Over the last couple of years, there is one common passion that all Democrats seem to share: Donald Trump is really bad for this country. Beyond that, the Democratic Party appears to be a convoluted mess, as evident at the California Democratic Party convention in San Diego last weekend, Feb. 23-25. Even 25-year-veteran U.S. Senator Dianne Feinstein couldn’t rally enough votes from the convention delegates to win the party’s endorsement, losing to State Senate President Kevin De Leon, 1508-1023.
While the event didn’t spark much controversy, major seats, including governor, lieutenant governor, attorney general and U.S. Senate didn’t receive a high enough percentage of votes — 60 percent — to get the official endorsement of the party. The problem: highly impassioned candidates apparently won’t yield for the good of the party. Worse, in a top-two vote-getting system, Democratic hopefuls may split the vote and give up seats to Republicans. Daraka Larimore-Hall, vice chair of the state Democratic Party, told candidates who received less than 10 percent of the votes at the convention: “If you step aside today to make sure we don’t send two Republicans to the general, you will be my hero.”
But this state of disarray is even more dismaying for Democrats, given a recent poll by the Public Policy Institute of California, which had Feinstein leading De Leon for the June primary, 46 percent to 17 percent, among California voters. If there is one thing we have learned, it’s that delegates’ votes matter.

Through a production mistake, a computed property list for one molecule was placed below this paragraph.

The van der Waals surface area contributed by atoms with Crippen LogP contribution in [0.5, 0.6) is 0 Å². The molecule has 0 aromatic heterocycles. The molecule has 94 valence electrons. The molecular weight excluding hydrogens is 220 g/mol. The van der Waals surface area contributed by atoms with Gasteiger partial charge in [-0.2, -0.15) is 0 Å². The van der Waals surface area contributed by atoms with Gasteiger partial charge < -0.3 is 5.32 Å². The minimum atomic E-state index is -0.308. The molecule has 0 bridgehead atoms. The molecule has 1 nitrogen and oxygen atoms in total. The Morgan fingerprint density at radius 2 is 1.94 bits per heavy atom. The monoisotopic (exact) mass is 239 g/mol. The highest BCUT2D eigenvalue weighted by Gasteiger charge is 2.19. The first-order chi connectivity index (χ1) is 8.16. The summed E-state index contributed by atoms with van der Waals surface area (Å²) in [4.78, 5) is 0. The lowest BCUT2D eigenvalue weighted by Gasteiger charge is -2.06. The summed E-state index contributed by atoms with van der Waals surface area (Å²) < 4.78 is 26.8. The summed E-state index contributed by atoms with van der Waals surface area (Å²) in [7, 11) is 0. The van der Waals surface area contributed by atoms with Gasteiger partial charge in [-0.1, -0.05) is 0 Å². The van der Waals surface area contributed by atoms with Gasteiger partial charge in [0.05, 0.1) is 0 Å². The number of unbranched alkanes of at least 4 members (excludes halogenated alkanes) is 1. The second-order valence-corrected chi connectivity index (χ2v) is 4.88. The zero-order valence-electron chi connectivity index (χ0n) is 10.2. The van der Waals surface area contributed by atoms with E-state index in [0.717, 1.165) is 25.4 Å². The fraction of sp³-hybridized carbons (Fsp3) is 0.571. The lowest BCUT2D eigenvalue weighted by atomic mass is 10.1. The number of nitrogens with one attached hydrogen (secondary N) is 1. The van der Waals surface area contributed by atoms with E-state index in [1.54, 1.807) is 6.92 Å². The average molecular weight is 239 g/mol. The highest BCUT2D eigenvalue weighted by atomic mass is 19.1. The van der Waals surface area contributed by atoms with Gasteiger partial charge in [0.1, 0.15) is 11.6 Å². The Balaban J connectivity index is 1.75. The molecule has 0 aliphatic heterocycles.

On a local level, the fracture within the party is also evident, with older, more moderate Democrats butting heads with young liberal Democrats, the proverbial Hillary-versus-Bernie-crats. A willingness and actualization of compromise and understanding of each other’s points of view seems to be low on the priority list, at least when discussing infighting at party meetings. Unfortunately, there is a very real disconnect among baby boomers, Gen Xers and millennials. The opportunities for improving the quality of life have changed substantially but there is a series of blame-game antics going on, where older generations seem to think younger generations aren’t trying hard enough to succeed. And that is where the fight continues to divide what was the party for the people.
Good leadership has often been recognized by the ability of one person to unify a group of people. At this time, the future of the Democratic Party seems shaky at best. A house divided will fall. The question is, what or who will it take to get both the moderate and liberal Democrats to unite? Perhaps only another embarrassing loss will shake up the party to force both sides to find a realistic compromise.